United States: California should adopt housing and treatment options that work

(Sacramento) – A recently passed California measure that its supporters say will address the needs of homeless people is open to abuse and risks failing to provide people with the housing and services they need, Human Rights Watch said today. today. The bill, the Community Assistance Recovery and Empowerment (CARE) Court Program, or SB 1338, allows for involuntary “dismissal” by family members, police, outreach workers and agencies who place a person under the jurisdiction of the new CARE tribunal.

The bill aims to target people on the schizophrenia spectrum and other psychotic disorders, but because black and brown people are often diagnosed and misdiagnosed with these conditions, it will affect them disproportionately. These same groups are most often denied access to voluntary health care and, due to discrimination in housing, employment, policing and other factors, constitute a grossly disproportionate number of homeless people.

“The so-called ‘CARE Court’ is not about care at all – it plays on prejudice against people who are homeless and living with mental health issues to create a coercive system of court-ordered treatment when we know that involuntary treatment is ineffective and inhumane,” said Olivia Ensign, senior US program attorney at Human Rights Watch. “Instead of pouring millions of dollars into self-defeating coercive measures, lawmakers should invest in proven treatment and support programs.”

Governor Gavin Newsom proposed the CARE Court in March 2022. In the face of continued opposition from a long list of disability, racial justice, peer-led groups and other civil rights and rights advocates, including Human Rights Watch, the California legislature passed the bill. in August. Bill now heads to Newsom for his signature.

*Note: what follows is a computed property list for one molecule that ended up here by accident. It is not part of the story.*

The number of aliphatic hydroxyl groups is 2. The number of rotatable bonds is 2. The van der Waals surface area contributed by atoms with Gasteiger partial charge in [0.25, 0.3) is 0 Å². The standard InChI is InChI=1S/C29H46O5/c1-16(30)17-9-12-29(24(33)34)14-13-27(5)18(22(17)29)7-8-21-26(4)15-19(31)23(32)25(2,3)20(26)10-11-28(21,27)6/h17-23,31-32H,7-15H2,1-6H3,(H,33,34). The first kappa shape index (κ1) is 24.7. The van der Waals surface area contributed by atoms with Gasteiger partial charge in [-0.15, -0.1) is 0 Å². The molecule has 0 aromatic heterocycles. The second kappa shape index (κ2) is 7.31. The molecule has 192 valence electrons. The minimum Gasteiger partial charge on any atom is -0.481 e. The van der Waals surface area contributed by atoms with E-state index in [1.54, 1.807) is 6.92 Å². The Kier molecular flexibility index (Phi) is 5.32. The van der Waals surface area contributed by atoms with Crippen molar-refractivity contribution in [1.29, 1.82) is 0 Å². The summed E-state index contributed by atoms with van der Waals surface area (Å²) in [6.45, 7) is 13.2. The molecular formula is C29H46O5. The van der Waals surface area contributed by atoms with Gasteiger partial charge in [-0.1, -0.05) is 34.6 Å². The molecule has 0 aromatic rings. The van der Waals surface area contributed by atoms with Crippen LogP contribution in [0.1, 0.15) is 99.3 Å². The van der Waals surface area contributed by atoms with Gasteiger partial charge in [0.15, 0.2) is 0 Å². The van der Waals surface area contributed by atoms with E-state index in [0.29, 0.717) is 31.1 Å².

Involuntary referral to court may result in a judge’s order, called a CARE plan. This plan can include an order that exerts power over fundamental areas of a person’s life, including medication, housing, and other services and supports. Failure to follow this CARE plan may result in further intervention, including possible guardianship, which may rob a person of their ability to make decisions about their own life and deny them the right to autonomy over their own health.

The new law will divert resources from existing behavioral health and housing initiatives, potentially including successful community voluntary treatment, housing programs and other social supports. The CARE Act does not create new behavioral health resources or accommodations. Instead, it redirects money already in the budget to programs required by a CARE plan, putting additional pressure on resources that are already scarce.

“Politicians who promoted the CARE Tribunal have repeatedly and incorrectly asserted that it provides ‘voluntary’ treatment, when in fact the whole system is based on coercion,” Ensign said. “A person’s ability to access essential services and housing should not depend on the control of the courts.”

About Antoine L. Cassell

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